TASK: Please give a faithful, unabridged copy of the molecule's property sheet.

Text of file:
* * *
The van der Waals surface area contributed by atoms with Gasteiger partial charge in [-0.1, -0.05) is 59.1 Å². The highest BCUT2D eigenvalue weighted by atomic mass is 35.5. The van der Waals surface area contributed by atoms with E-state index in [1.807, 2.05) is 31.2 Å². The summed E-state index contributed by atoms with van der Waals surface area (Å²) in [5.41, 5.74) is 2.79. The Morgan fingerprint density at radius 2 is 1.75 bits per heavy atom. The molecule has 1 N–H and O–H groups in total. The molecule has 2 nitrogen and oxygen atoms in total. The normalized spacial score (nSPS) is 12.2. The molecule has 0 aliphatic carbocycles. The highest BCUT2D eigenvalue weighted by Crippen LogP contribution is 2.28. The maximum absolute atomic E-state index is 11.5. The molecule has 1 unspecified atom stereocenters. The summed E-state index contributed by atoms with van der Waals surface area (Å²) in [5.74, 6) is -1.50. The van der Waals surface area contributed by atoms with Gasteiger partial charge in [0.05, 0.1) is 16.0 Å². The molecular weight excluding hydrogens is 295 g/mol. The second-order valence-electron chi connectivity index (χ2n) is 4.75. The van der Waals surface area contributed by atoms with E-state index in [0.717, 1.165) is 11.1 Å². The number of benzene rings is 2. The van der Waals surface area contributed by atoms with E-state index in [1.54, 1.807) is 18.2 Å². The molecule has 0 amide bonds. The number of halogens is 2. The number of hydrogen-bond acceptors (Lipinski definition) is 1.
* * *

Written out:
The van der Waals surface area contributed by atoms with Gasteiger partial charge in [-0.1, -0.05) is 59.1 Å². The highest BCUT2D eigenvalue weighted by atomic mass is 35.5. The van der Waals surface area contributed by atoms with E-state index in [1.807, 2.05) is 31.2 Å². The summed E-state index contributed by atoms with van der Waals surface area (Å²) in [5.41, 5.74) is 2.79. The Morgan fingerprint density at radius 2 is 1.75 bits per heavy atom. The molecule has 1 N–H and O–H groups in total. The molecule has 2 nitrogen and oxygen atoms in total. The normalized spacial score (nSPS) is 12.2. The molecule has 0 aliphatic carbocycles. The highest BCUT2D eigenvalue weighted by Crippen LogP contribution is 2.28. The maximum absolute atomic E-state index is 11.5. The molecule has 1 unspecified atom stereocenters. The summed E-state index contributed by atoms with van der Waals surface area (Å²) in [5.74, 6) is -1.50. The van der Waals surface area contributed by atoms with Gasteiger partial charge in [0.05, 0.1) is 16.0 Å². The molecular weight excluding hydrogens is 295 g/mol. The second-order valence-electron chi connectivity index (χ2n) is 4.75. The van der Waals surface area contributed by atoms with E-state index in [0.717, 1.165) is 11.1 Å². The number of benzene rings is 2. The van der Waals surface area contributed by atoms with E-state index in [1.54, 1.807) is 18.2 Å². The molecule has 0 amide bonds. The number of halogens is 2. The number of hydrogen-bond acceptors (Lipinski definition) is 1.